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30.1.2012 - Daily Mail
Frenchman, 71, takes Catholic Church to court in landmark case after it refuses to nullify his baptism

By Daily Mail Reporter

An elderly French man is fighting to make a formal break with the Catholic Church, in a case that could have far-reaching effects.

Rene LeBouvier, 71, has taken the church to court over its refusal to let him nullify his baptism after losing his faith in the religion.

Though he was raised in a community where Catholicism dominated every walk of life, Rene changed his views in the 1970s after spending time with 'free thinkers'.
    Fight: Frenchman Rene LeBouvier is taking the Catholic church to court in a bid to reverse his baptism
As he didn't believe in God anymore, the pensioner thought it would be more honest to leave the church and wrote to his diocese and asked to be un-baptised in 2000.

Ten years later, LeBouvier wanted to go further.

Paedophile scandals and the pope preaching against condoms in AIDS-racked Africa, helped strengthen LeBouvier's opposition to the religion.

He called the pope's position on Africa "criminal."
    'Criminal': The 71-year-old was outraged by Pope Benedict XVI's comments regarding the use of condoms in Africa
Again, he asked the church to strike him from baptism records, but when the priest told him it wasn't possible, he took the church to court.

French law states that citizens have the right to leave organisations if they wish and, last October, a judge in Normandy ruled in his favour.

However, the diocese has since appealed and the case is pending.
    Scandal: Bishops listen to reporters' questions at the end of a press conference at Vatican Radio office, in Rome
Loup Desmond, who has followed the case for the French Catholic newspaper La Croix, says he thinks it could set a legal precedent and open the way for more demands for de-baptism.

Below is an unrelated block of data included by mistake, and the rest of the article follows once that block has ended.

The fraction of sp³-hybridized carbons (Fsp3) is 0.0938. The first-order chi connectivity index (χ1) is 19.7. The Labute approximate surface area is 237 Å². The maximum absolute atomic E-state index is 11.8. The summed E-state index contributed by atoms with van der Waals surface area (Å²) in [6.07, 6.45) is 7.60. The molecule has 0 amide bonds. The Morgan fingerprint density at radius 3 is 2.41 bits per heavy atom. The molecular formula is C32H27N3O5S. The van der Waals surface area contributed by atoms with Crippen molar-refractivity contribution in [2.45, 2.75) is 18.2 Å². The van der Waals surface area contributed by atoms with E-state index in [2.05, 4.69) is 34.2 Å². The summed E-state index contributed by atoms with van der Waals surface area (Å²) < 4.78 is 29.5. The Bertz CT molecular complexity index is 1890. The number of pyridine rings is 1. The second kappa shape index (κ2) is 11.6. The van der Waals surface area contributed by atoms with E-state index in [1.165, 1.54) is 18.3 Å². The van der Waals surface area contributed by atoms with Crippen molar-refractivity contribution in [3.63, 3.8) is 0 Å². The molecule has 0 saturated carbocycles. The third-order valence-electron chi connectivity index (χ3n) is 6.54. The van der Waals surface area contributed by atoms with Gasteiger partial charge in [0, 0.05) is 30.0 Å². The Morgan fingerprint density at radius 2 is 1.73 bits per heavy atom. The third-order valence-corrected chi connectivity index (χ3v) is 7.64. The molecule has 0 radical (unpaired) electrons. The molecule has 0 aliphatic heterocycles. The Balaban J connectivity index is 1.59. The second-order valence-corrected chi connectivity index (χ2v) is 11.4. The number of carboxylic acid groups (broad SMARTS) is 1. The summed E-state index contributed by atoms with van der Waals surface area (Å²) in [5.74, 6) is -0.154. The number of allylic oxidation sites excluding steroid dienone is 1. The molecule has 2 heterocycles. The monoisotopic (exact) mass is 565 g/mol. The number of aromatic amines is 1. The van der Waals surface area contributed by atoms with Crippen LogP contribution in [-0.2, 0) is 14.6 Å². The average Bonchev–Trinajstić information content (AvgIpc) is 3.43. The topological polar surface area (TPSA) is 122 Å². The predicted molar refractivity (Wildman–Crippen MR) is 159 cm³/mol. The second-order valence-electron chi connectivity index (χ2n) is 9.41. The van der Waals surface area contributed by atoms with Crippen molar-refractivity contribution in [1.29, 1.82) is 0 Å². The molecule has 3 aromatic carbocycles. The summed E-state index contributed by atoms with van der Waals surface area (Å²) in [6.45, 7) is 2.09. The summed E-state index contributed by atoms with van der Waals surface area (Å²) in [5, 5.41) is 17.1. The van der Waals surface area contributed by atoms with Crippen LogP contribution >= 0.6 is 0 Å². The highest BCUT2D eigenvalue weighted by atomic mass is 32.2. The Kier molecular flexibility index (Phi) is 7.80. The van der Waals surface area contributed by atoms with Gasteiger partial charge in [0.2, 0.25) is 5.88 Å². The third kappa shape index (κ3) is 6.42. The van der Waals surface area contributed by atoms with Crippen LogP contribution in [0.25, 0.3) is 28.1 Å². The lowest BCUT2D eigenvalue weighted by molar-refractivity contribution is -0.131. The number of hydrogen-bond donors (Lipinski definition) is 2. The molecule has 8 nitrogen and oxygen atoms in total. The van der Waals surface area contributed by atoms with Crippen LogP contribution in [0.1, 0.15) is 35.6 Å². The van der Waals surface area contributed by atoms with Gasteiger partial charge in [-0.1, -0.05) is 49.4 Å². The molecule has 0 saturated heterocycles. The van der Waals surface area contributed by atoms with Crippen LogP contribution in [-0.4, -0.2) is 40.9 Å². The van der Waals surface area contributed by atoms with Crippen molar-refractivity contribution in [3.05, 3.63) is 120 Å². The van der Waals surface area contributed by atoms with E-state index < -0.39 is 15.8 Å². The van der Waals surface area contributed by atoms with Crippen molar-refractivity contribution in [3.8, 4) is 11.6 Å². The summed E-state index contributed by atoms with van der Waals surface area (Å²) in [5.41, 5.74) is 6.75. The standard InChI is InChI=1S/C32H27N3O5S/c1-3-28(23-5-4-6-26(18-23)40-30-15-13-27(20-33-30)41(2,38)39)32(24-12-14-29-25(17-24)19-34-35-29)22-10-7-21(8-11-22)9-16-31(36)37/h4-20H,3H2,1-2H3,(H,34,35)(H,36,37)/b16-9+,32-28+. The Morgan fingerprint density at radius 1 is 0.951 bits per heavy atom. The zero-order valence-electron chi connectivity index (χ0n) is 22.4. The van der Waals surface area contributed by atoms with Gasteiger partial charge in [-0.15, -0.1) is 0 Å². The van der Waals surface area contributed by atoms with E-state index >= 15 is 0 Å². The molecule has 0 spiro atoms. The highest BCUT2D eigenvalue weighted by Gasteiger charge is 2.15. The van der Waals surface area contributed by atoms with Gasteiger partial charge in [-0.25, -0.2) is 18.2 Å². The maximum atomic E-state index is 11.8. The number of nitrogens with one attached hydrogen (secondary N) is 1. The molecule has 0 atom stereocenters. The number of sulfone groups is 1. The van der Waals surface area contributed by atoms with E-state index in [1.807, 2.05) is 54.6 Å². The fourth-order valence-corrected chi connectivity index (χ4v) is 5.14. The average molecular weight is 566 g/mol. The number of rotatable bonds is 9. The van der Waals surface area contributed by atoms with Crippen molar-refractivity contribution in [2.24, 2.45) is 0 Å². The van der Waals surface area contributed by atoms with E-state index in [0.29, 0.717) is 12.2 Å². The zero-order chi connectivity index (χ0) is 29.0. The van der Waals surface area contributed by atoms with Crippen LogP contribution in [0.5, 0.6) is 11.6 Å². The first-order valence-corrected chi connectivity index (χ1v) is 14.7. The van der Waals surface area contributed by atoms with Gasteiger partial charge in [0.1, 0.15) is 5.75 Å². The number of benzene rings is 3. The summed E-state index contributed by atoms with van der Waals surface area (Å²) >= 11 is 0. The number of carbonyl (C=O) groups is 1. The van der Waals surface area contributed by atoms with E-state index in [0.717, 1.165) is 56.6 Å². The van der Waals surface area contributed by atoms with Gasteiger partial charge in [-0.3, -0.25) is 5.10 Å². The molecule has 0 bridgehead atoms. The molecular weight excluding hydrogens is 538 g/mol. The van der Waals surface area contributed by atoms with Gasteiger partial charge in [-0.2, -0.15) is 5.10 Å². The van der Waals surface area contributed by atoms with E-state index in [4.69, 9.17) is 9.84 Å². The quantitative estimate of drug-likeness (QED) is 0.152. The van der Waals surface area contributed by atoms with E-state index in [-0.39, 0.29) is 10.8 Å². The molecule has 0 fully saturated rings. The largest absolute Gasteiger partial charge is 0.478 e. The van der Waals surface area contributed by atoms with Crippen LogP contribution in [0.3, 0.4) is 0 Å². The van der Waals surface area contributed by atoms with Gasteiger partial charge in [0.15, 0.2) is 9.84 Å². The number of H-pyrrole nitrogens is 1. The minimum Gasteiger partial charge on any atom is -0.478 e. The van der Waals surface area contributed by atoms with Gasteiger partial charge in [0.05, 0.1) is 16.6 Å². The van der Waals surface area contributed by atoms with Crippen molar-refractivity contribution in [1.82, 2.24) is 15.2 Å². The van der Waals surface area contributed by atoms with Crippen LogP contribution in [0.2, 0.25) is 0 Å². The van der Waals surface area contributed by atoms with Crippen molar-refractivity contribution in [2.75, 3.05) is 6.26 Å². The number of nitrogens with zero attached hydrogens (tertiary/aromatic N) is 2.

Up to now, observers say the de-baptism trend has been marginal, but it's on the rise thanks to scandals within the church and its refusal to keep up with the times.

In neighboring Belgium, the Brussels Federation of Friends of Secular Morality reports that 2,000 people asked to be de-baptized in 2010.
    Opposition: Human rights campaigner, Peter Tatchell (front right) leads thousands of people ready to march through central London to protest against the State visit of Pope Benedict XVI to Britain in 2010
The newspaper Le Monde estimated that about 1,000 French people a year ask to have their baptisms annulled.

Christian Weisner, who is with the German branch of the grassroots movement We Are Church, explained that people across Europe still want religion, and they want to believe, but it has become very difficult within the Catholic Church.

He said: 'It's the way that the Roman Catholic Church has not followed the new approach of democracy, the new approach of the women's issue and there is really a big gap between the Roman Catholic Church and modern times.'

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